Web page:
I want to approach this argument from a different perspective. I believe the best answer to this question may well be found in a discussion of the remedy. I believe the incarnation may hold the key to understanding the ramifications of sin in our hearts. In the incarnation, God became flesh and dwelt among us. The question is this; was Jesus 100% man AND 100% God? Once again I believe the correct answer is YES. Both are true. Now, which “nature” controlled Jesus? Was Jesus’ Divine nature in control of every decision He made or was His human nature in control? I suggest that the answer here again is “yes”. Hebrews 4:15 tells us that Jesus “was in all points tempted as we are, yet without sin.” If one attempts to argue that Jesus’ Divine nature controlled every decision He made then His humanity was of no consequence and He could not have been “tempted in all points AS WE ARE yet without sin.” Jesus had the responsibility to “choose” just as all men do.

Consider the following passage: “8 though He was a Son, yet He learned obedience by the things which He suffered.” (Hebrews 5:8) Jesus was obedient in every decision He made. His humanity was 100% subjected to God’s Divine will and purpose for His life. One must understand that BOTH natures are submissive to the other. Jesus’ Divine nature was submissive to His human nature just as His human nature was submissive to His Divine nature. Some might ask, “How can that be?” I believe the best answer is that it perfectly pictures the relationship that God created in the Garden of Eden where humanity is in perfect harmony with God’s Divinity. Today, conversation is focused on God’s sovereignty and it is difficult to talk about God’s sovereignty being subject to man’s choice. However, if that conversation is framed around God’s Divine nature and His Divine will relative to man’s choice to choose and the consequences of those choices, the conversation takes on a whole different perspective.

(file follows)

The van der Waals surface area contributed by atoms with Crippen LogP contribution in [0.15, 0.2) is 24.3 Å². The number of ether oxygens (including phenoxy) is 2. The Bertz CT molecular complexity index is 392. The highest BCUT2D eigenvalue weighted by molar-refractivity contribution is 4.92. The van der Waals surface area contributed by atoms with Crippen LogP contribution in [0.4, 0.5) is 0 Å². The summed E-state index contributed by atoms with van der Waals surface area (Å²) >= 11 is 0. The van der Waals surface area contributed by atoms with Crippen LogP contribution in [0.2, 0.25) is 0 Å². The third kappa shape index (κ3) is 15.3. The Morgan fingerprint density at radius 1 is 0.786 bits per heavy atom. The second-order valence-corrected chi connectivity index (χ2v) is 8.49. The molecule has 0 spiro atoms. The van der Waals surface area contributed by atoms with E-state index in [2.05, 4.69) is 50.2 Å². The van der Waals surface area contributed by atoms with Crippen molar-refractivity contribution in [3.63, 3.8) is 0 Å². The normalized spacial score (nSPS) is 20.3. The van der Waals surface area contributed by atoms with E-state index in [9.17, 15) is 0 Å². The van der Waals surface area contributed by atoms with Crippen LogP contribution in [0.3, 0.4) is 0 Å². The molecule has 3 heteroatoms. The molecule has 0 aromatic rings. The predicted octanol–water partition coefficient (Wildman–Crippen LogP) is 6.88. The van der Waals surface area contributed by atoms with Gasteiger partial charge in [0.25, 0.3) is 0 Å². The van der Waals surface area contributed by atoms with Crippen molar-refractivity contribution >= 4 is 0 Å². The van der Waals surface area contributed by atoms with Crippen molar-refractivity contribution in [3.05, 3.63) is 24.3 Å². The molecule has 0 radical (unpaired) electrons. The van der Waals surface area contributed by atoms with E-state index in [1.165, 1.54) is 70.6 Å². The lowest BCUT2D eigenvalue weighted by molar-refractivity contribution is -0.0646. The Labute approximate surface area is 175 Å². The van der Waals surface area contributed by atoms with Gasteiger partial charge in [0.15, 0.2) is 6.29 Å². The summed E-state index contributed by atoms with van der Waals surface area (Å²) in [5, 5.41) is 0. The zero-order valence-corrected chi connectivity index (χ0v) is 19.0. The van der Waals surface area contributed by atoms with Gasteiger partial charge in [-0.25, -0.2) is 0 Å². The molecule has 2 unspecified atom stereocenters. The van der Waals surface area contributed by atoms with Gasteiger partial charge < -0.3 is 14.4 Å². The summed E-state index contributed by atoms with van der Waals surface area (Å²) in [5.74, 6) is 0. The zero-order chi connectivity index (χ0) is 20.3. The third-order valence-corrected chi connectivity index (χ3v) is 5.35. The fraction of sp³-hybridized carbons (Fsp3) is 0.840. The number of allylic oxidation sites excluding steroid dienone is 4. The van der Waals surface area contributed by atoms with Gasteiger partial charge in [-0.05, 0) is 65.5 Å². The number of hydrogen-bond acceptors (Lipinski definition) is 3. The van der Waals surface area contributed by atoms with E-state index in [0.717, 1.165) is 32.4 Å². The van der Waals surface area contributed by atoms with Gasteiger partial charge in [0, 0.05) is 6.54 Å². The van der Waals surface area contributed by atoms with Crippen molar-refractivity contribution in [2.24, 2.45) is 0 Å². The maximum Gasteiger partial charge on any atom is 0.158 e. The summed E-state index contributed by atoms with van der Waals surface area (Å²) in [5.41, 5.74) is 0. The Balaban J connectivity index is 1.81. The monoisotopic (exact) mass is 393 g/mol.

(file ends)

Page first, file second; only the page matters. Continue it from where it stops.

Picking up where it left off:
Could Jesus have sinned? Some will argue that the answer to this question is “no.” I believe Jesus COULD have sinned and chosen to submit to temptation. Otherwise, I find it extremely difficult to imagine Him being tempted in all points AS WE ARE and the resulting statement being made, “yet without sin.” The point of this statement is that Jesus WAS tempted, which means there was the potential for submission but He did not submit and fail. Jesus’ choices were in perfect harmony with His Divinity and His Divinity was in perfect harmony with His humanity.

In Philippians 2, we read the following, “5 Let this mind be in you which was also in Christ Jesus, 6 who, being in the form of God, did not consider it robbery to be equal with God, 7 but made Himself of no reputation, taking the form of a bondservant, and coming in the likeness of men. 8 And being found in appearance as a man, He humbled Himself and became obedient to the point of death, even the death of the cross.” Clearly, Jesus CHOSE to go to the cross. He was “obedient to the point of death.” He COULD have chosen to do otherwise. I argue that this is the significance of the Gethsemane experience where Jesus prayer, “Father, if it is possible, let this cup pass from Me but nevertheless, let Your will be done.”